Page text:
Google’s ‘Cultural Achilles Heel’?

picture-18As reported by SEL and on Techmeme, designer Douglas Bowman has left Google — out of some frustration it appears. Here are the relevant paragraphs from his post:

When I joined Google as its first visual designer, the company was already seven years old. Seven years is a long time to run a company without a classically trained designer. Google had plenty of designers on staff then, but most of them had backgrounds in CS or HCI. And none of them were in high-up, respected leadership positions. Without a person at (or near) the helm who thoroughly understands the principles and elements of Design, a company eventually runs out of reasons for design decisions. With every new design decision, critics cry foul. Without conviction, doubt creeps in. Instincts fail. “Is this the right move?” When a company is filled with engineers, it turns to engineering to solve problems. Reduce each decision to a simple logic problem. Remove all subjectivity and just look at the data. Data in your favor? Ok, launch it. Data shows negative effects? Back to the drawing board. And that data eventually becomes a crutch for every decision, paralyzing the company and preventing it from making any daring design decisions.

Yes, it’s true that a team at Google couldn’t decide between two blues, so they’re testing 41 shades between each blue to see which one performs better. I had a recent debate over whether a border should be 3, 4 or 5 pixels wide, and was asked to prove my case. I can’t operate in an environment like that. I’ve grown tired of debating such miniscule design decisions. There are more exciting design problems in this world to tackle.

I’ve always discussed the “Google culture” as instrumental in its search success compared with Yahoo! and Microsoft, more mature companies that have struggled to innovate and execute in some circumstances. But these paragraphs very precisely reveal what may be Google’s great Achilles Heel from a cultural standpoint: its overreliance on data and a certain kind of rational-emprical thinking.

That approach has clearly served the company very well in most areas, but there are circumstances when intuition and instinct, individual opinion and other non-quantifiable factors drive better decision making. I’m fascinated by this.

What do others think? Is Bowman on to something or is he just expressing a personal beef because he’s not a quant or engineer?


9 Responses to “Google’s ‘Cultural Achilles Heel’?”

  1. Rich Rosen Says:

    Greg – Yahoo tried to solve that problem with Terry Semel (intuition and instinct from the entertainment industry). Having once worked at Time Warner, I was a big fan of what Semel should have brought to Yahoo. Its a hard balance between data and gut.

  2. Carey Says:

    I agree that a balance is the optimal situation. The Internet provides huge opportunities for new designs/experiences and many of the breakthrough web experiences have been design-driven and bold, not born from pure data. Bowman’s experience also shows that cultures are really hard to change.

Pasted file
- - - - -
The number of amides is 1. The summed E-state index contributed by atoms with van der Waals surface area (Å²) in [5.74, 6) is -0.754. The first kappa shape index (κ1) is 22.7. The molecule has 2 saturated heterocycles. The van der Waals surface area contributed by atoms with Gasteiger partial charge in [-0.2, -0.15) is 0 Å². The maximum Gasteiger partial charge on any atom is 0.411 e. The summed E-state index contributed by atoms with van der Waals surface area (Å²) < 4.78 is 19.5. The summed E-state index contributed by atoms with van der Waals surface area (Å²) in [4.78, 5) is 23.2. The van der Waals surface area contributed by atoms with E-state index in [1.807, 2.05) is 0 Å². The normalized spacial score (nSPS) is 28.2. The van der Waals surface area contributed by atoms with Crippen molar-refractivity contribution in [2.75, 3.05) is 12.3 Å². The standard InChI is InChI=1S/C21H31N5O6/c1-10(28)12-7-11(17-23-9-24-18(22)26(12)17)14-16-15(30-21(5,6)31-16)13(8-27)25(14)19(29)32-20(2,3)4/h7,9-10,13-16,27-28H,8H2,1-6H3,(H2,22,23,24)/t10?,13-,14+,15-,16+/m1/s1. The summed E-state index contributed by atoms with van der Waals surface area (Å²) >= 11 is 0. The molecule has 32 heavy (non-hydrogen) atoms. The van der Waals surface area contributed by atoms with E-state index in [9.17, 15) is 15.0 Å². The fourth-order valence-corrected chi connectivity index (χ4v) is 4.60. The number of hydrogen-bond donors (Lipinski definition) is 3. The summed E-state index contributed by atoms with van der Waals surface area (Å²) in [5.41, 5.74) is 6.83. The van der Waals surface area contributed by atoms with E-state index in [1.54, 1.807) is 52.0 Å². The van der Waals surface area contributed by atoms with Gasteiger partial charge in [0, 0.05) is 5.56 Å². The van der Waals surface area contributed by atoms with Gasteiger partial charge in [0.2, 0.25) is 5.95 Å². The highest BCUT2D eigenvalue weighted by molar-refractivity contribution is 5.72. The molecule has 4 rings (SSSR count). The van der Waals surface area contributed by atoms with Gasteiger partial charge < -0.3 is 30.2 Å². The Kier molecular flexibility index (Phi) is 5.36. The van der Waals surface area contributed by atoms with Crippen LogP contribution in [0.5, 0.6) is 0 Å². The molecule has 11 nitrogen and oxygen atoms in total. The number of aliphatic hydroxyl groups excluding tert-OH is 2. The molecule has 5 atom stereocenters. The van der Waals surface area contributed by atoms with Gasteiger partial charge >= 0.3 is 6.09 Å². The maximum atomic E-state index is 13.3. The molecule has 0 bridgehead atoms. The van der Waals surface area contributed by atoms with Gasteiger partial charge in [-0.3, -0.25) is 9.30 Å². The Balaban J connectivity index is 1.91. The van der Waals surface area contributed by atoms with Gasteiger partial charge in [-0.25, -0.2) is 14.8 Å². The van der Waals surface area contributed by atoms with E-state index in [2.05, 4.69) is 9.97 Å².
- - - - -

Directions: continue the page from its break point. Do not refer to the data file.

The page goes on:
3. Roland Kofler Says:

    gmail, chrome, reader, maps, adwords … all percepted as well designed
    and search considered a masterpiece!

    To me Google UX evidently works and did way better than other big players (e.g. MS, Yahoo)

  4. So Google Wants More SMB Content? « Screenwerk Says:

    […] It’s fairly easy to imagine: conventional radio, a few well-placed TV ad buys, full page ads in some metro dailies and online video. Maybe is requires a revamp of the LBC at some level to make that more intuitive. The point here is that Google has many creative options to directly reach SMBs and build awareness, which might or might not include conventional marketing. But its general resistance to doing so might be considered another “cultural weakness.”  […]

  5. Google Maps: What might customer service look like? » Understanding Google Maps & Yahoo Local Search Says:

    […] problem why is Google unable to allocate the resources to provide customer service? Who knows? (see Greg’s post for a possible […]

  6. Aaron Sperling Says:

    Is Bowman saying that his intuition is more accurate than the results from the testing? If so, it sounds like they need to recalibrate the tests. I suspect that the test are working.

  7. Google Places: What might customer service look like? | Understanding Google Maps & Local Search Says:

    […] problem why is Google unable to allocate the resources to provide customer service? Who knows? (see Greg’s post for a possible […]

  8. Andrew Huskinson (@AndrewsPlaces) Says:

    For 18 months I have been trying my best to provide customer support for my fellow ‘mushrooms’ or SMB’s like me. Whilst latterly most posts are adequately answered, and if users did a search for their problem first there would be less, its an uphill struggle. Google seem totally unable to read and analyse the Google Places Help Forum posts and take remedial measures. Many issue have been repeated time and time again. I do my best analysing the ‘Blue Box’ and suggesting, often simple, improvements.

    It just seems poor PR, and google are poor at many simple things, to not adequately deal with Places issues.

    It is hard to build up a good reputation, and after 18 months on the forum I have, but its even harder to start from a negative point. At some point someone within google needs to wake up to the long term damage its inactivity in the customer support area is doing and will do to it.

  9. Google Places: What might customer service look like? | iGo Mobile Marketing Says:

    […] problem why is Google unable to allocate the resources to provide customer service? Who knows? (see Greg’s post for a possible […]

Comments are closed.

%d bloggers like this: